|Speedboats on Lake Havasu|
Spent last weekend in Lake Havasu AZ. We had a great time- the wife, me and the Minnow. Our Teenangster had to finish a bunch of projects, including making her own Prom dress! That girl just impresses the hell out of me. And since she's mobile now, armed with a license and a 2001 VW Beetle, she opted to stay home. The occasion was Spring Break and a chance to visit my wife's Aunt and Uncle who have wintered there from Wisconsin the past couple years.
Pretty interesting backstory to Lake Havasu City. It was once a rest and rehab site for wounded WWII Army Air Corps Soldiers, or was it Airmen? The land that is currently an island on the lake was once a peninsula which had a runway for training the Air Corps, named Kingman Auxiliary Army Air Field (AAF) #6. It wasn't much of an airfield back in the day, as it was really just an emergency runway for the aircraft flying out of Yucca AAF 25 miles to the NE, or Kingman AAF #5 50 miles North. As you can see in the below picture, it was just an unimproved strip with no services or hangar facilities.
That changed in 1958 when the land was purchased as surplus from the Army by Robert McCulloch, of McCulloch Motors Corporation who wanted a place to test his outboard engines.
Later buying up another 13,000 acres in '62, he teamed up with the designer of Disneyland to develop what was one of the first planned communities on the West Coast, and Lake Havasu City was established a year later. The runway became an airport shortly thereafter as McCulloch needed a better way to get prospective buyers to the area.
A late 1950s photo of several personal aircraft at Lake Havasu Site 6 Source
Lake Havasu Airpark in 1968 with all four Lockheed Super Constellation aircraft in its livery. Source
This is how we spent most of Saturday, on a 32 foot Bennington Pontoon Boat, lazily moving down the lake and Colorado River for some swimming (a frigid 62 degrees).
We also did some fishing.
Ok, that's actually my wife's catch- a Largemouth Bass. Mine was a little bit smaller.
Ok, that's actually a lure. I was unsuccessful in my fishing endeavors.
We also took in a little sightseeing.
|There are dozens of little coves and inlets, some winding up to almost an eighth of a mile back from the river.|
|The landscape varied from sand dunes, rocky cliffs, different rock and sediment, and many different colors.|
|A lot of little lighthouse replicas from around the country line the lake and river.|
|Hard to see, but there are two Rocky Sheep near the waterline behind the fisherman.|
|And either Mom or Dad stood watch on the cliff above.|
We traveled about 15 miles down river to see the water that would be my shower in a couple days.
|The pump station sending my drinking water to SoCal.|
Did I mention they have a lot of boats?
Sorry about the quality of that video. Not just for the shakiness, but the lack of decent scenery.
As I mentioned earlier, the island was once a peninsula. In the late 60's McCulloch carved a channel through the section nearest the city as a place to put his London Bridge, which he had purchased for $2.4M when it started sinking into the Thames. Rebuilding it brick by brick over his channel cost him another $7M. Other than the lake, it's the main attraction for the city.
I appreciated that the city hasn't forgotten its roots.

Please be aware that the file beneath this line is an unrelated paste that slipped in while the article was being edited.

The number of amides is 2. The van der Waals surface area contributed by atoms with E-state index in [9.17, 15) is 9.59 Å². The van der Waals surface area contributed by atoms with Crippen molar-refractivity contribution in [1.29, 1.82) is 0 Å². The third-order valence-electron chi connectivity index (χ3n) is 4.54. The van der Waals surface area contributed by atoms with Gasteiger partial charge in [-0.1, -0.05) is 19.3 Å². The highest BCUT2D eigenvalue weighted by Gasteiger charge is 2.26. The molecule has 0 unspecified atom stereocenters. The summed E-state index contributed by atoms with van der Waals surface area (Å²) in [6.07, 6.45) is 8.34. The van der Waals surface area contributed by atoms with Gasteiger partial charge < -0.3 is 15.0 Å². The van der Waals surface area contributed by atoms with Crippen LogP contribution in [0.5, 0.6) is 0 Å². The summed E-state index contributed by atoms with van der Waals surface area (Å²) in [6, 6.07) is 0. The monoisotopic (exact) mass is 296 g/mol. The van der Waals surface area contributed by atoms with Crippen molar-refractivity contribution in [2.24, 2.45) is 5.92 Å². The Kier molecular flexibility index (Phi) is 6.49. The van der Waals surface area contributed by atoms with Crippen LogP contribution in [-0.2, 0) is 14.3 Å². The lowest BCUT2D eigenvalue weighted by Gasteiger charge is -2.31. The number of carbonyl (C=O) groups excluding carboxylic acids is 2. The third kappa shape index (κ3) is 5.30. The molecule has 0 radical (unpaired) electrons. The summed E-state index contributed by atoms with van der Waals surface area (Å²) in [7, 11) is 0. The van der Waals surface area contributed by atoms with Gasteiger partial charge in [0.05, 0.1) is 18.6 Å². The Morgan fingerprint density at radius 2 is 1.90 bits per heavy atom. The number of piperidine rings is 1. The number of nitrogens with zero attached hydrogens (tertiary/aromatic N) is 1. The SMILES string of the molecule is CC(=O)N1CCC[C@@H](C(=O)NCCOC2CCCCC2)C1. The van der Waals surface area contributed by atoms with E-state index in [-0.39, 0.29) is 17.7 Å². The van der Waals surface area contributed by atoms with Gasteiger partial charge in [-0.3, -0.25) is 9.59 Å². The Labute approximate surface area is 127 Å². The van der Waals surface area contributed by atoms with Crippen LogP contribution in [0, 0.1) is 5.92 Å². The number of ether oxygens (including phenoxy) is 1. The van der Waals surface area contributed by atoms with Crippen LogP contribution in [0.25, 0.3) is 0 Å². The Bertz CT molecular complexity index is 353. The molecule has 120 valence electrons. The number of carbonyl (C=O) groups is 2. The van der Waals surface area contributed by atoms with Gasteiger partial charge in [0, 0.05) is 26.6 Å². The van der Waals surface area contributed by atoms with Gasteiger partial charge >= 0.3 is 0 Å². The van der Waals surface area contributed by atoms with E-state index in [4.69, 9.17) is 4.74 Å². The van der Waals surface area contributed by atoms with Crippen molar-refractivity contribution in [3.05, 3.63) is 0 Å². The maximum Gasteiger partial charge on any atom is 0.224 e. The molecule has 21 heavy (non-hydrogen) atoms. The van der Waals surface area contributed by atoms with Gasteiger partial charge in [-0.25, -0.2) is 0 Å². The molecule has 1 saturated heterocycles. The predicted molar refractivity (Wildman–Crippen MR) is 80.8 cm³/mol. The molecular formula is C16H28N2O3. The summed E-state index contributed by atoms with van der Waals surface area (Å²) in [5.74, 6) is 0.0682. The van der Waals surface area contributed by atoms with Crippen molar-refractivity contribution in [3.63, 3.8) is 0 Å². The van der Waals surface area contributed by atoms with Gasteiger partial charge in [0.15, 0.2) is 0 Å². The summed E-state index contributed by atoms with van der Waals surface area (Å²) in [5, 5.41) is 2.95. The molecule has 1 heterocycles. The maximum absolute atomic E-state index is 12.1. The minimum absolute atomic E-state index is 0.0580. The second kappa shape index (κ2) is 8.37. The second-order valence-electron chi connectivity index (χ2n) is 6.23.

There is plenty of evidence of Lake Havasu's patriotism. Besides every third car having a veteran's license plate or frame, the "We support the troops," stickers were everywhere and signs thanking our troops were just as plentiful. There were other positives we saw there. The gas prices were 50-60 cents per gallon cheaper than in California. The property taxes are apparently considerably lower as well. The demographics of the city were also to my liking- with more than two-thirds of the city registered as Republican. Our relatives there aren't going back to Wisconsin now that Spring is over- they've decided to officially become Arizona residents, abandoning their home state and its high taxes without any regrets. And the cops don't seem to want to harass folks. ATVs are ok on the streets, as long as they have lights at night and one isn't driving like an idiot. Open carry? Saw that too, but not much. Drinking on the boats? Have at it- as long as you aren't the one driving. Arizona doesn't seem to have the same welfare mentality that California does either.
We had a lot of fun, and the weekend went by much too fast. But the "Time Flies" title has a double meaning. As we left our daughter at home, we realized that our kids were pretty much grown up and we were entering another phase of our life. She'll be off to college next fall, and my son is about to leave his teen years. And we don't know where the time went. My wife and I found ourselves having far more in common with the residents there than the Spring Breakers. We're closer to the retirement phase of our life than we are to being college kids, and we're looking forward to being empty-nesters. We realized that part of what we liked about Lake Havasu, besides the boating, was the laid-back lifestyle, and its conservative political culture that is reflective of the state in general. Fiercely independent, Arizonans aren't succumbing to the overly liberal attitudes that seem to be growing in the rest of the country.
Anyway, it was a great time and I'm sure we'll be back. Maybe not to live in retirement, but having relatives there who own a boat will make it a fun destination.
And the best kind of boat is the one your friend owns.